Is It Time to Outsource Your HR?
Grow Your Business, Not Your Inbox
When the time comes to start hiring staff, a lot of entrepreneurs fail to give much thought to all the responsibilities that come with being an employer. The average small-business owner isn't equipped with either the knowledge or the time to comply with the mountain of regulations required by the government. Fortunately, HR outsourcing--hiring a PEO to oversee your HR tasks--is a solution that not only provides help with compliance issues but can also provide assistance that's tailored to your company's specific needs.
A PEO, or Professional Employer Organization, can offer HR solutions tailored to small and midsized businesses in all industries. For an annual fee, usually 2 to 7 percent of the dollar value of your annual payroll, a PEO will take care of everything from recruiting and hiring to managing your health benefits. Since many smaller businesses can't afford to hire an HR professional, PEOs can be a cost-conscious option. For instance, if a company has a $1 million payroll, a PEO can provide the equivalent of a full HR department for roughly $20,000 to $70,000 a year, considerably less than a fully staffed HR department or even one qualified executive.
Generally, a PEO will legally hire a company's current employees, thereby making the PEO the "employer of record" for taxation and insurance purposes. Having the employees of multiple businesses "on staff" allows PEOs to enjoy lower benefits' costs because more employees mean better rates. The employees are then leased back to the original employer (now a PEO client) under a shared-employment contractual relationship, which sets out the powers, responsibilities and liabilities of the parties. This practice is also known as "employee leasing" or "staff leasing."
The PEO then assumes responsibility for all payroll obligations, workers' compensation coverage and tax filings. Additionally, health, welfare and retirement benefits can be contracted as well as all associated administrative work. Because they take over most of the headaches of being an employer, PEOs are ideal for small businesses. In fact, most PEOs target companies that have 150 employees or less.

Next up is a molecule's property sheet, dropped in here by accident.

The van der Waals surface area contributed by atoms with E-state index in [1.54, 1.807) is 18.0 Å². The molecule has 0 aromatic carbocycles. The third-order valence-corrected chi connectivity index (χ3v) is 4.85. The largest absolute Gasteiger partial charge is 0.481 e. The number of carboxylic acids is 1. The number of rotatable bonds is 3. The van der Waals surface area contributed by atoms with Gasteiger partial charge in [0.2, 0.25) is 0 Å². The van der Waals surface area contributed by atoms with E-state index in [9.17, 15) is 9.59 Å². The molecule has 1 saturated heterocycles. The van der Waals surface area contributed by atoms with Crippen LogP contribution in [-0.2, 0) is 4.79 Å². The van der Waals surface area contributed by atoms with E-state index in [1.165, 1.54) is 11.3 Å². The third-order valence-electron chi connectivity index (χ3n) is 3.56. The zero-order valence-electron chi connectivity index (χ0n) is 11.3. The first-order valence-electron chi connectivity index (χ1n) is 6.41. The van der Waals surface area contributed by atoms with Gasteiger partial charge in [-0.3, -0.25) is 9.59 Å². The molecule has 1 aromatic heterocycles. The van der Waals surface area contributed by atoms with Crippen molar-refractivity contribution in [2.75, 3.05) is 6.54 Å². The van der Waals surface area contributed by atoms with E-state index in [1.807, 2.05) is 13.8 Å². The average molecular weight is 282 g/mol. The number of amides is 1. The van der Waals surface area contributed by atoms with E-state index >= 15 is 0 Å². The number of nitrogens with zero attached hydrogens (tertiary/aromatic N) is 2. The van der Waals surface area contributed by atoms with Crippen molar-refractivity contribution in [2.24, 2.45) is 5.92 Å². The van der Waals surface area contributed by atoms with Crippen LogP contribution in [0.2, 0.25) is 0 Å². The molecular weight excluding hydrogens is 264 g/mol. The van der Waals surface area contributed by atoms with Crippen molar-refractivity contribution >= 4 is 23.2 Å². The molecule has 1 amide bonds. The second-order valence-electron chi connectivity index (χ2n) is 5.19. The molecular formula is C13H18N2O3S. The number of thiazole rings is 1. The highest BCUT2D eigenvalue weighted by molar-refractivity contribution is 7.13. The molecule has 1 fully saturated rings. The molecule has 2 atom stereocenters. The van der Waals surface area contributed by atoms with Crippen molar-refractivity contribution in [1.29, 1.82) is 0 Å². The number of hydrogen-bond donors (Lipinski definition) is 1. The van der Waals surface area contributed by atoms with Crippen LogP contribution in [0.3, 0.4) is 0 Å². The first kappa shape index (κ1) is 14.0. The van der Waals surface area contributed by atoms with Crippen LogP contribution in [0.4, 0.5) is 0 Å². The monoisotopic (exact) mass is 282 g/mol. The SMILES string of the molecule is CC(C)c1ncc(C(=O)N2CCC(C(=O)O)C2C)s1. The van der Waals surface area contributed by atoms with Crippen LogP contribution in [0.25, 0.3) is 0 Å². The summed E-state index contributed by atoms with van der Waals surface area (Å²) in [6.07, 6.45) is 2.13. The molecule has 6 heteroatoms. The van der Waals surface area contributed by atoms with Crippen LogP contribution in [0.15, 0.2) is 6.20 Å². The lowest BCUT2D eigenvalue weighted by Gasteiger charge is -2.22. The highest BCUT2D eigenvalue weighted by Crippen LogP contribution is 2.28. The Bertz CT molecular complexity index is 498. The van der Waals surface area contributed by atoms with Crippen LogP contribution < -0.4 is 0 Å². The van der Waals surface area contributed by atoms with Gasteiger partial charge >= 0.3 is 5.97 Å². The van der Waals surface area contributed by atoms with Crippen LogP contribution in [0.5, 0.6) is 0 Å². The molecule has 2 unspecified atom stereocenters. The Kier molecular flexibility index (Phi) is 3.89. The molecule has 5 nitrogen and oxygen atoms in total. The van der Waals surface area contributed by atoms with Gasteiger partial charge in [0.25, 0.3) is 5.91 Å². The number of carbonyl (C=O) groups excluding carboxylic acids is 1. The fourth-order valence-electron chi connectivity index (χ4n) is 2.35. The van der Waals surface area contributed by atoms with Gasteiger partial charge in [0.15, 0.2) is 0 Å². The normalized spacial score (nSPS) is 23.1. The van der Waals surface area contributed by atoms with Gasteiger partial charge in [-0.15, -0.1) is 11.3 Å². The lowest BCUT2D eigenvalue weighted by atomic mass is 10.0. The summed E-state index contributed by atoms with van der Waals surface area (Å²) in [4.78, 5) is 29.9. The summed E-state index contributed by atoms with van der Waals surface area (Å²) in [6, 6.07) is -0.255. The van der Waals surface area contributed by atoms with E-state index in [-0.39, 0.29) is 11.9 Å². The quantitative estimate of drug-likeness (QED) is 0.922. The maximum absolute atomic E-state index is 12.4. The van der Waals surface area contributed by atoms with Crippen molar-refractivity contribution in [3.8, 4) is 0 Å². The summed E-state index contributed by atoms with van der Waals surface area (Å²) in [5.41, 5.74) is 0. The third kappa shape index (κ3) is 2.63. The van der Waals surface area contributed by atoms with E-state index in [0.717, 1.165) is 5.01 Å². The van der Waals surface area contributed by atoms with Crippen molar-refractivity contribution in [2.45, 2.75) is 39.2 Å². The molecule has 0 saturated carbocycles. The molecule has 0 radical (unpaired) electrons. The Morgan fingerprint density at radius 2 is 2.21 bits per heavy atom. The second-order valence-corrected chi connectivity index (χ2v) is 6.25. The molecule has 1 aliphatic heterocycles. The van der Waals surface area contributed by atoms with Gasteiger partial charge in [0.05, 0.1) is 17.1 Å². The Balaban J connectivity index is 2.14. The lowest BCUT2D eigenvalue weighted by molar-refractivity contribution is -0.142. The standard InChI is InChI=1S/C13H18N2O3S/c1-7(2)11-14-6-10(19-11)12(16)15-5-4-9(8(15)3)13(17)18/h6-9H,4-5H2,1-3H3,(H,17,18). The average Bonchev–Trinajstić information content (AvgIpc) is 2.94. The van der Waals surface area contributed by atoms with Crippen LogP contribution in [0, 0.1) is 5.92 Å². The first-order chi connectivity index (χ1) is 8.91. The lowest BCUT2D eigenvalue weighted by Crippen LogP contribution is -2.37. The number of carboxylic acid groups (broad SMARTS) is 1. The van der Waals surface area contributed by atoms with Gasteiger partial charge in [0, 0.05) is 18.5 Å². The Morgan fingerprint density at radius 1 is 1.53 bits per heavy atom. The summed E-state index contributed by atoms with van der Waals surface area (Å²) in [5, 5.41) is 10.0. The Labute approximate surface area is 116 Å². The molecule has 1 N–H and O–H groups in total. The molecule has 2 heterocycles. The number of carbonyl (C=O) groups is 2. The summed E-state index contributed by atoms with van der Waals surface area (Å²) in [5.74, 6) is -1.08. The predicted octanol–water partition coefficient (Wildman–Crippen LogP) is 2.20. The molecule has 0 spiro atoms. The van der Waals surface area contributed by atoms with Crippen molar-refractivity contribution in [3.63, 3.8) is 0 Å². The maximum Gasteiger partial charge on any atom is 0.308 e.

Many times, a PEO arrangement is the only way a small business can offer benefits like health insurance, dental and vision care, life insurance, retirement saving plans like 401(k)s, Section 125 cafeteria plans (flexible spending accounts for healthcare and childcare), job counseling, adoption assistance and educational benefits. Most small businesses just couldn't afford or manage these benefits on their own.
Finding the Right PEO for Your Company
Ideally, a PEO will relieve its client companies of the time-consuming and money-draining burdens associated with HR. Because PEOs offer many different types of services, choosing the right PEO is essential. If you're thinking about hiring a PEO for your business, consider the following factors to find the best possible PEO arrangement to meet your needs:
- Conduct a basic needs analysis. Lay out exactly what type of HR and risk management concerns your company has.
- Review the services of all the PEO firms you're considering. Find out which firms can meet all your needs and will do so in a manner that meets--if not exceeds--your expectations.
- Perform extensive background research to find out if the PEOs' sales pitches are really what they deliver.
- Check out the companies' staff. Does it have the depth and expertise to deliver on its promises?
- Find out how the firms deliver their services. In person? By phone? Via the web? A mix of all three?
- Determine what kind of consulting the PEOs provide on strategic HR issues like recruiting, HR procedures and processes.
- Ask for a few references, and then check them. If a particular PEO can't relieve your HR burden, one of the other ones certainly can.
- Find out if the PEOs charge any upfront fees and how those fees are determined. What about pre-payments? Do you have to put up a deposit?
- Ask for some demonstration that payroll taxes and insurance premiums are being paid properly, and that any past clients' legal issues have been correctly and efficiently handled.
- Once you've selected the PEO you'll be hiring, lay the foundation for a lasting relationship with your PEO by meeting the people you'll be working with face to face. An open line of friendly communication ensures you won't be lost in the in-box.
The bottom line is, PEOs can help small and midsized employers enjoy the same HR benefits as large companies without the considerable overhead. A PEO costs less than hiring an internal HR employee and will maintain critical employment records and payroll reports, as well as provide the forms needed to make sure you're in compliance with all required employee regulations. Being an entrepreneur is difficult enough without all the accompanying HR hassles, so find a PEO for your company today.
Layne Davlin is the founder and CEO of Lawrenceville, Georgia-based NetPEO, an HR brokerage firm that matches companies with the PEO that best suits their needs.